• They appear as multiple asymptomatic skin-colored or yellowish white papules most commonly on proximal arms and trunk
  • Histologically there is varying degree of loss of elastin around pilosebaceous follicles.

   Introduction Top

We describe four representative cases of perifollicular elastolysis (PE), also known as papular acne scars which are a hitherto unreported condition in Indian literature despite its not so uncommon occurrence. These lesions are present as multiple asymptomatic skin-colored to yellowish white papules usually on the trunk and proximal arms. Histologically they are characterized by varying degrees of loss of elastin around pilosebaceous follicles. These lesions should be explained to the patient as scars of acne that do not require active treatment.

   Case Report Top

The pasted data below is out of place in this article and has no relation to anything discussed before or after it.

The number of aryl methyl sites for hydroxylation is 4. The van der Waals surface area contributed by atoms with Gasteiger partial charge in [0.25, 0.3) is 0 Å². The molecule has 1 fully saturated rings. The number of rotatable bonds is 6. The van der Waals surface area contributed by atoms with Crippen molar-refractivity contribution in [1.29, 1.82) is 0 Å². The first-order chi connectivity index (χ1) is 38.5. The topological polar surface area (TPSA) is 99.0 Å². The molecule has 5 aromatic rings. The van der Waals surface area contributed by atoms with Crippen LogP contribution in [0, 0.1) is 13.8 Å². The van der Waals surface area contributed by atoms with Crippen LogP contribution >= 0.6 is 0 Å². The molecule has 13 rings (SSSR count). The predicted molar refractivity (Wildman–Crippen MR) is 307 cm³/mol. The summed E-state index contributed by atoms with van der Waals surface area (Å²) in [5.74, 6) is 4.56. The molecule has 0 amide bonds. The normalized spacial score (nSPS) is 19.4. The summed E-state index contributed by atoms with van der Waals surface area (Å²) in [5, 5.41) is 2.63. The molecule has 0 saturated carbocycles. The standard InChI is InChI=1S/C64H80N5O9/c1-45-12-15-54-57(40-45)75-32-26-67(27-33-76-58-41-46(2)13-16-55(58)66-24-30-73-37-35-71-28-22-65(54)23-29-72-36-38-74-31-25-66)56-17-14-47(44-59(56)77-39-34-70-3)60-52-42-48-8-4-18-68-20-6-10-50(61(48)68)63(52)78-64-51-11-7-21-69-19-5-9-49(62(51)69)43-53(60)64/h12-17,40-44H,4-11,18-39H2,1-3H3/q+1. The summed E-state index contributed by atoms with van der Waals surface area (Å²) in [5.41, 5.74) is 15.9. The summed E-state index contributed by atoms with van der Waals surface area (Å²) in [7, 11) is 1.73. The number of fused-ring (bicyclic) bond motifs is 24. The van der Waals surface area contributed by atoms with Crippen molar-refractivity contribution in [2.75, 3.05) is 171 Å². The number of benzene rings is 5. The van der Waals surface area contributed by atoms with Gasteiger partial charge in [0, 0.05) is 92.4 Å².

Four cases with similar clinical features are being reported. They all had lesions suggestive of inflammatory acne lesions on the face which had been treated by topical and systemic antibiotics for varying periods. On examination, they all had mild to moderate acne on the trunk and upper arms, multiple hyperpigmented macular scars, some of which had some crusting, which developed after the lesions resolved. They all pointed out what they described as "white heads" on the trunk and upper arms and said they had developed from inflamed lesions that resolved over a period of months. Upon close examination, the lesions were skin-colored or whitish, 1-6 mm in size, papular, soft to firm and nontender [Figure 1]. Except for one patient who had papules with an atrophic looking skin, the overlying skin in others was not wrinkled, and there was no compressibility. One patient had elongated papules and many lesions were located around follicular openings [Figure 2]. All patients reported no change in size or shape and did not respond to the topical therapy. They did not reveal any history of contact with any chemicals and did not indulge in any activity, which would produce acne or acneiform lesions. A histopathological examination revealed stretched out atrophic epidermis. The dermis showed dense connective tissue with few entrapped sebaceous glands. There was thinning of connective tissue around the sebaceous gland and fragmentation of elastic fibers on H and E staining of skin biopsy [Figure 3]. Elastic Van Gieson stain confirmed thinned out and fragmented elastic fibers around the sebaceous gland [Figure 4]. A clinical diagnosis of PE/"papular acne scars" was made.